The world is starting to open up as countries ease lockdowns – a positive move, but the change still remains negligible against a backdrop of travel restrictions

The world is slowly opening up again, new research from the World Tourism Organization (UNWTO) indicates, with destinations cautiously easing travel restrictions introduced in response to Covid-19.

As the United Nations specialised agency has released its Global Guidelines for Reopening Tourism, signalling a transition into gearing up for stronger and better recovery, it says that 3% of all global destinations have now taken steps to ease travel restrictions. These are the seven nations of Croatia, Estonia, Latvia, Lithuania, South Sudan, Tanzania and Tunisia.

UNWTO has been monitoring the global response to Covid-19 since the start of the pandemic. The fourth edition of its Covid-19 Related Travel Restrictions: A Global Review for Tourism report, released at the end of May-2020, again looked at the measures of 217 destinations worldwide as of 18 May 2020.

At that time the research shows that seven destinations have eased travel restrictions for international tourism purposes with several more destinations engaged “in significant discussions about the re-opening of borders” and which have subsequently eased restrictions.

However, caution remains with 100% of all destinations worldwide continuing to have some form of Covid-19-related travel restrictions in place. Furthermore, as of that mid-May date 75% continued to have their borders completely closed for international tourism. In more than a third of all cases (37%), travel restrictions have been in place for 10 weeks, while around a quarter (24%) have had restrictions in place for 14 weeks or more.

CHART – The types of travel restrictions related to Covid-19 vary by destinationSource: UNWTO

“The timely and responsible easing of travel restrictions will help ensure the many social and economic benefits that tourism guarantees will return in a sustainable way,” says UNWTO secretary general, Zurab Pololikashvili, but he remarks that there remains a need for vigilance, responsibility and international cooperation as the world slowly opens up again.”

Mr Pololikashvili also welcomed the growing confidence in the global tourism sector, noting it stands ready to return to growth. While tourism has been the hardest hit of all the world’s major economic sectors, UNWTO has led a joint response and last week released its Global Guidelines to Reopen Tourism. These guidelines outline the steps governments and the private sector can take to accelerate recovery in the months ahead.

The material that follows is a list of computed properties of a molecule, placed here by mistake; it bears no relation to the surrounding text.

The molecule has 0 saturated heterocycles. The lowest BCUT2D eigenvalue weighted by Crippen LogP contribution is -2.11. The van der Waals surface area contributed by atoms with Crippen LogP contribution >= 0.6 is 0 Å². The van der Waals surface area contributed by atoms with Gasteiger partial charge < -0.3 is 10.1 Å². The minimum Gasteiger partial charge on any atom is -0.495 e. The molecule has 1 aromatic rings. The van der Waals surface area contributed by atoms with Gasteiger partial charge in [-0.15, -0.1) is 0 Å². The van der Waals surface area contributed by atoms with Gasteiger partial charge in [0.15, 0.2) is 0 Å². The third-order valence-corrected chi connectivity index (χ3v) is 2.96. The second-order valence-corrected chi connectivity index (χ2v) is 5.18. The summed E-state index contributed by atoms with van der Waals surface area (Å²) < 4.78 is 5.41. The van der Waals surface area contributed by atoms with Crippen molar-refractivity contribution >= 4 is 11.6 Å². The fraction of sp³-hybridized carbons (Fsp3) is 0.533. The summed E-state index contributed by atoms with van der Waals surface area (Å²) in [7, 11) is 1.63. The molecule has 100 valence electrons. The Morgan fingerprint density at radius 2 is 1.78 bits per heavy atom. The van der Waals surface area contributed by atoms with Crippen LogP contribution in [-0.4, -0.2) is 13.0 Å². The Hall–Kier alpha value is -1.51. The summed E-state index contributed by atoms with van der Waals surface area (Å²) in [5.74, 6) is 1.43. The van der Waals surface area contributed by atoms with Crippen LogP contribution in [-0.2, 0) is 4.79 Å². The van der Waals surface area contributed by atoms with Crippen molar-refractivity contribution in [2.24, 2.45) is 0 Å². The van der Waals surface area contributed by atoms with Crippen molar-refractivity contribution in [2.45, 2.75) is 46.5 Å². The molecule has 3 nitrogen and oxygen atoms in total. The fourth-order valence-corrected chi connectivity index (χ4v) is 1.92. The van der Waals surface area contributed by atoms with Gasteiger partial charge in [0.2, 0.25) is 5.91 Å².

Looking into global travel restrictions more closely, the UNWTO research shows that, the more important tourism is to the economies of individual destinations, the more likely they are to have introduced complete border closures. In the case of SIDS destinations (Small Island Developing States), 85% continue to have their borders completely closed for tourism purposes.

While borders may be opening there still remains the issue of quarantine requirements. This is a subject that has particularly angered the travel and tourism sector in the UK which is due to introduce its own 14-day requirement for arrivals from this month. This is likely to impact both inbound and outbound demand at a time that the industry is looking to regain its footing as lockdown restrictions are eased.

Ryanair Holdings CEO Michael O’Leary has been particularly outspoken, but is now confident “the UK and Ireland will either quietly drop” quarantine regulation, or “drop them as another easing measure in the next week or two… I am confident of that”.

European LCC Wizz Air has already proven that even with current constraints there are opportunities for development for those that are willing. The airline’s CEO and founder Jozsef Varadi highlighted during a recent session in CAPA – Centre for Aviation’s well-received CAPA Masterclass sessions that the airline had bullish intent to be one of the leaders in the recovery of international air transport.

This has been highlighted in the past week with the confirmation that the airline will open new bases in Albania, Italy, Cyprus and Ukraine from 01-Jul-2020, operating more than 50 new routes with 11 stationed aircraft. This comprises five new aircraft and 20 new routes in Milan Malpensa; three new aircraft and 15 new routes from Tirana; two aircraft and eleven routes from Larnaca; and one aircraft and five new routes from Lviv.

The airline’s focus continues to be on the central and eastern Europe markets that have supported its previous growth, however it is also considering opportunities in western Europe, with London Gatwick certainly high on its current list. “We are one of the very few airlines in Europe which can deliver growth capacity when everyone else is cutting and contracting capacity,” noted Mr Varadi.

With the fear of a second wave of infections it is understandable that travel restrictions will continue to impact international travel. But more countries are talking about ‘bubbles’, ‘travel bridges’ or ‘corona corridors’ that do away with any quarantine requirements for a select group of travellers from certain countries where the coronavirus has been contained. If introduced they should allow international travellers – for business or leisure – additional freedoms.

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